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    Malevolent malware, bad-ass botnets, virulent infections and other 2009 security low-lights

    by  Alan Zisman (c) 2010 First published in Business in Vancouver January 5 - 11, 2010 issue #1054

    High Tech Office column

    Let’s look back over 2009 in security. Or is that insecure?

    2009 was only a few weeks old when tech website ZDNet referred to a “big badass botnet” that was spreading fast. Ultimately, the malware alternatively referred to as Conficker or Downadup infected an estimated one out of 16 PCs.

    Conficker spread itself in various ways, including on USB flash drives. Ironically, the patch that immunized Windows systems from the infection had been released by Microsoft the previous autumn, but too many users were not up to date on Windows Update.

    Windows vulnerabilities remained targets throughout 2009, but malware authors also continued to target commonly installed applications. Adobe’s free Reader, Flash and Shockwave seemed to always need updating to close security holes, but they were not alone. Apple’s QuickTime, Mozilla Firefox and more also played catch-up with vulnerabilities.

    In February, the suggestion was made that routinely running Windows as a limited user (rather than as the default “administrative” user) could prevent an estimated 92% of Microsoft vulnerabilities. Nevertheless, most users continue to run as administrative users, giving themselves – and malware – the ability to install anything, anywhere, any time.

    Also early in the year: a phishing scam disguised as a Canadian tax refund notification was one of a range of scams and malware in 2009 that included faux messages relating to Michael Jackson’s death, H1N1 medications and Microsoft patches. The year ended with security company McAfee warning of the “12 Scams of Christmas.”

    Fake security software grew to be among the most prevalent perils for Windows-users. These were often spread by fake – but real-looking – pop-ups claiming that an infection had been detected. Clicking OK installed a “scareware” application, typically a hard-to-remove program pretending to be a no-name brand antivirus program. Some scareware demanded money; others spied on the user, sending in credit card numbers or other personal information.

    While users are often warned of the danger of surfing seedy porn and download sites, scareware pop-ups showed up in ads hosted by reputable websites, including the New York Times, the Drudge Report and These sites don’t deal directly with advertisers, which makes it too easy for scammers to pose as legitimate advertisers.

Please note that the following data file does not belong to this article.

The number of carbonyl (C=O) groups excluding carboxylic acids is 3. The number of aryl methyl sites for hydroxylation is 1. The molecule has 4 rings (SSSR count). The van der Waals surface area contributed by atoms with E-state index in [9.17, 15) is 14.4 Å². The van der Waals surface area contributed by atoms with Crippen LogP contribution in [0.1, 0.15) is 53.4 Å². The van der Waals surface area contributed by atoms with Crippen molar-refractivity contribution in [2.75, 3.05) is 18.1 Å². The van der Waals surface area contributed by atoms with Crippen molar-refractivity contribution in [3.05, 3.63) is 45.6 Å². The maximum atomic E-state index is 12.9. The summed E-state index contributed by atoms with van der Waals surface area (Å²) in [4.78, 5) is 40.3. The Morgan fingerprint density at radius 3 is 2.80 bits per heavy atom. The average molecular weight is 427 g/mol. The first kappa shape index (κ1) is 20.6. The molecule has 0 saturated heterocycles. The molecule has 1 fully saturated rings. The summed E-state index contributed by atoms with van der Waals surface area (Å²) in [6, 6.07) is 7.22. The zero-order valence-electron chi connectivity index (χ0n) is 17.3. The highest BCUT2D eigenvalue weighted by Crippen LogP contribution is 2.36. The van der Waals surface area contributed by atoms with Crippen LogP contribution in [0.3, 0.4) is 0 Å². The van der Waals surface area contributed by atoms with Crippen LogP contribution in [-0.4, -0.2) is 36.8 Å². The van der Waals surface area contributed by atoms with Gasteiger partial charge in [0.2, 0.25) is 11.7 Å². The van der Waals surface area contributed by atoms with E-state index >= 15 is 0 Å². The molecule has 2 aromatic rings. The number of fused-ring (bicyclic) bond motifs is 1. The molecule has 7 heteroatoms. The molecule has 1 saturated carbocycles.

Another malware growth sector in 2009: social networks. As networks like Facebook and Twitter continued their explosive growth, they too became vectors for infestation. In June, for instance, Symantec warned of a worm-bearing e-mail that pretended to be an invitation to join Twitter. Social networks were being increasingly used for phishing, McAfee warned. Online gamers were targeted by the Taterf worm.

    Most of 2009’s security perils only affected users with various versions of Microsoft Windows or running the Windows-versions of Adobe Reader, QuickTime and so forth. In October, Brian Krebs, the Washington Post’s “Security Fix” columnist, suggested that businesses should stop doing online banking on Windows systems. Krebs’ proposal: boot to a Linux “live CD”and use that to go online for financial transactions.

    Also in October, Microsoft released Windows 7, suggesting that the new version was more secure than previous Windows releases. Of course, it had said the same thing about those previous Windows releases when each was new.

    Even star-struck Windows users are at risk. Search for Jessica Biel wallpaper, screen savers, photos or videos and McAfee estimates there’s a one in five chance of landing on a Windows malware-serving site, as Biel replaced Brad Pitt as the year’s most dangerous online celebrity.

    While Mac OS X and Linux both remain more secure – and not just less-targeted – than Windows, users of those non-Windows systems can still fall for spam, phishing and other scams. These users, like their Windows-using colleagues, need to keep their software patched and up to date and to think before they click, especially when online. Favicon

Alan Zisman is a Vancouver educator, writer, and computer specialist. He can be reached at E-mail Alan
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